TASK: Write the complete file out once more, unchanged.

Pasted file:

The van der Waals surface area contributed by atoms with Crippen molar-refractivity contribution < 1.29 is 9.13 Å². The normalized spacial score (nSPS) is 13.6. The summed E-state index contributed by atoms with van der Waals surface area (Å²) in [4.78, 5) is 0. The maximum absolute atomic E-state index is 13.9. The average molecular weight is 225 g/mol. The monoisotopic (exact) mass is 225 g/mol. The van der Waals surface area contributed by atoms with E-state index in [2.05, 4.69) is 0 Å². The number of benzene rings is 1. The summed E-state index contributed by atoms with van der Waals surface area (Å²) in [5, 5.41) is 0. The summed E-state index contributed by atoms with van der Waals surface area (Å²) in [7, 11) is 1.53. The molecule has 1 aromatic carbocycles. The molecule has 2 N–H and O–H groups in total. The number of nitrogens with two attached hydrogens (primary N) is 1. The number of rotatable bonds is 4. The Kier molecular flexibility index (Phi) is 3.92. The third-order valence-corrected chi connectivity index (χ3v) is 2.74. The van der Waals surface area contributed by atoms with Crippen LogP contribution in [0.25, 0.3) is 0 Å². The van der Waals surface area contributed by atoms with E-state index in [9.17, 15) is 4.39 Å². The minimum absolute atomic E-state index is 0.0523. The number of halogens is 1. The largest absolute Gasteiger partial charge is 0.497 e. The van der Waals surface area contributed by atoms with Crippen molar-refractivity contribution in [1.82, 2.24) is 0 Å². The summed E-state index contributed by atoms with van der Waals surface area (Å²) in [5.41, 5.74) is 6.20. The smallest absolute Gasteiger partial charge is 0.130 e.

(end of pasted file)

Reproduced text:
The van der Waals surface area contributed by atoms with Crippen molar-refractivity contribution < 1.29 is 9.13 Å². The normalized spacial score (nSPS) is 13.6. The summed E-state index contributed by atoms with van der Waals surface area (Å²) in [4.78, 5) is 0. The maximum absolute atomic E-state index is 13.9. The average molecular weight is 225 g/mol. The monoisotopic (exact) mass is 225 g/mol. The van der Waals surface area contributed by atoms with E-state index in [2.05, 4.69) is 0 Å². The number of benzene rings is 1. The summed E-state index contributed by atoms with van der Waals surface area (Å²) in [5, 5.41) is 0. The summed E-state index contributed by atoms with van der Waals surface area (Å²) in [7, 11) is 1.53. The molecule has 1 aromatic carbocycles. The molecule has 2 N–H and O–H groups in total. The number of nitrogens with two attached hydrogens (primary N) is 1. The number of rotatable bonds is 4. The Kier molecular flexibility index (Phi) is 3.92. The third-order valence-corrected chi connectivity index (χ3v) is 2.74. The van der Waals surface area contributed by atoms with Crippen LogP contribution in [0.25, 0.3) is 0 Å². The van der Waals surface area contributed by atoms with E-state index in [9.17, 15) is 4.39 Å². The minimum absolute atomic E-state index is 0.0523. The number of halogens is 1. The largest absolute Gasteiger partial charge is 0.497 e. The van der Waals surface area contributed by atoms with Crippen molar-refractivity contribution in [1.82, 2.24) is 0 Å². The summed E-state index contributed by atoms with van der Waals surface area (Å²) in [5.41, 5.74) is 6.20. The smallest absolute Gasteiger partial charge is 0.130 e.